Foreign nationals eligible to file initial (new) applications under the Temporary Protected Status (TPS) designations for Venezuela, Syria and Burma (Myanmar), will now have up to 18 months to submit their requests, up from 180 days, according to a recent Federal Register notice that has been published in the Federal Register by USCIS. The registration periods, which were to expire this fall, are being extended by the Department of Homeland Security (DHS) in an effort to ensure that eligible applicants have an opportunity to obtain TPS and to reduce operational burdens on U.S. Citizenship and Immigration Services (USCIS) by spreading out applications over a period of time.

The new 18-month filing periods align with the TPS designation for each country and are in keeping with the filing periods recently allotted in for Yemen, Haiti, and Somalia TPS designations.


What does the new filing extension allow me to do?


This new filing extension will allow eligible individuals to submit an initial Form I-821, Application for Temporary Protected Status, application for an Employment Authorization Document (Form I-765 work permit), and application for Travel Permission (Form I-131) (if desired) at any time during the 18-month designation or redesignation periods for these three countries.

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President Biden has been hard at work during his first days in office, releasing a flurry of Proclamations and Executive Actions on immigration, that reverse many of the controversial policies passed by former President Donald Trump.

Due to the volume of Proclamations being signed, our office will break down each of these actions on immigration during the next few weeks, and provide you with detailed information on what each Proclamation means and how you may benefit.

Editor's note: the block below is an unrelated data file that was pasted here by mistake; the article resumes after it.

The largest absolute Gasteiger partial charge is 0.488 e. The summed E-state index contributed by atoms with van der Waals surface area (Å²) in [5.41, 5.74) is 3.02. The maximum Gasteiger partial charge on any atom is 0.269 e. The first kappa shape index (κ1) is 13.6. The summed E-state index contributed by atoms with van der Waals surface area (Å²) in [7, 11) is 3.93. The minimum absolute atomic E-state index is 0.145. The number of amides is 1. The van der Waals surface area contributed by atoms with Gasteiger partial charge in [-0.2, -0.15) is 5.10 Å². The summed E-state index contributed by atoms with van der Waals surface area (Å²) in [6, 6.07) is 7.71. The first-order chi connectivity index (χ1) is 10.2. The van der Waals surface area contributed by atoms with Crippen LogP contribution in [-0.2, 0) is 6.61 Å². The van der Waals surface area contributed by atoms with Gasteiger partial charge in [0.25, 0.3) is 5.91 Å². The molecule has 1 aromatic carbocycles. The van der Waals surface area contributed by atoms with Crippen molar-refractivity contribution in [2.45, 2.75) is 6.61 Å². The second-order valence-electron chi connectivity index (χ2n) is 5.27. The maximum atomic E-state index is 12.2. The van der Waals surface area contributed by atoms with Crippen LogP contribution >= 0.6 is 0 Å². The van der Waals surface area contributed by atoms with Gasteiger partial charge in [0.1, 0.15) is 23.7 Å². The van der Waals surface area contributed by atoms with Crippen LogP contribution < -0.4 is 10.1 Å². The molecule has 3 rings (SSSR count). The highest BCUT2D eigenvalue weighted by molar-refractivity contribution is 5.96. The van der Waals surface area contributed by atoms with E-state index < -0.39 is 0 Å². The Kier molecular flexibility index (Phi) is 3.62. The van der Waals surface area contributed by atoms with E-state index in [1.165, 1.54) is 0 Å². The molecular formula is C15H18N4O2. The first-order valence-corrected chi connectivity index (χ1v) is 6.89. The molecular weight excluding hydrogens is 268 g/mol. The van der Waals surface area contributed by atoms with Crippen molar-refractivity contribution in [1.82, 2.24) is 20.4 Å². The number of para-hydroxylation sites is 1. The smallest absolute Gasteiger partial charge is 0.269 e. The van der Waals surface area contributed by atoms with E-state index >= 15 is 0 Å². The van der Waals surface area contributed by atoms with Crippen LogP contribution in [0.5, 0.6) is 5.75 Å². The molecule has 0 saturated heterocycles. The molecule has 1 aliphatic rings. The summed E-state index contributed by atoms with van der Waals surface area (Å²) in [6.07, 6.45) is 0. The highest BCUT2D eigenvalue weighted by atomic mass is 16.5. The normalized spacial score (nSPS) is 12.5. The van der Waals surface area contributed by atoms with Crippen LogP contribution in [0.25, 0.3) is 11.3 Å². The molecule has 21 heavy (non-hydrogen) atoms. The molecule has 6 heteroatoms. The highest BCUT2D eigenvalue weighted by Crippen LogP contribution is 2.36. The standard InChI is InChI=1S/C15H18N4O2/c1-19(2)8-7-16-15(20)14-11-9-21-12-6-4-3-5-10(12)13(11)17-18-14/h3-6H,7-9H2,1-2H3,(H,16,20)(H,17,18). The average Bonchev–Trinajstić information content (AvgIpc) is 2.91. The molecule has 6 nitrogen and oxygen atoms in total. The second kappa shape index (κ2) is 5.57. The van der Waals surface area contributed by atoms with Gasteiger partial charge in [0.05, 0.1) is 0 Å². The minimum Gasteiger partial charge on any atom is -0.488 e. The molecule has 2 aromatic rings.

We encourage our readers to bookmark this page and follow our social media platforms as the Biden administration gears up to release even more executive actions on immigration in the coming days.


What is the Biden Proclamation all about?


On January 20, 2021, President Biden signed a number of orders including, “Proclamation on Ending Discriminatory Bans on Entry to the United States.” This Proclamation immediately revokes the four presidential actions taken by the previous administration, which banned individuals from predominantly Muslim and African countries from entering the United States.

The presidential actions being revoked are as follows:

*A brief overview of each action is discussed further below

(1) Executive Order 13780 “Protecting the Nation From Foreign Terrorist Entry Into the United States” 

(2) Proclamations 9645 “Enhancing Vetting Capabilities and Processes for Detecting Attempted Entry Into the United States by Terrorists or Other Public-Safety Threats”

(3) Proclamation 9723 Maintaining Enhanced Vetting Capabilities and Processes for Detecting Attempted Entry Into the United States by Terrorists or Other Public-Safety Threats” and

(4) Proclamation 9983 “Improving Enhanced Vetting Capabilities and Processes for Detecting Attempted Entry Into the United States by Terrorists or Other Public-Safety Threats”


What do you need to know about Biden’s Proclamation?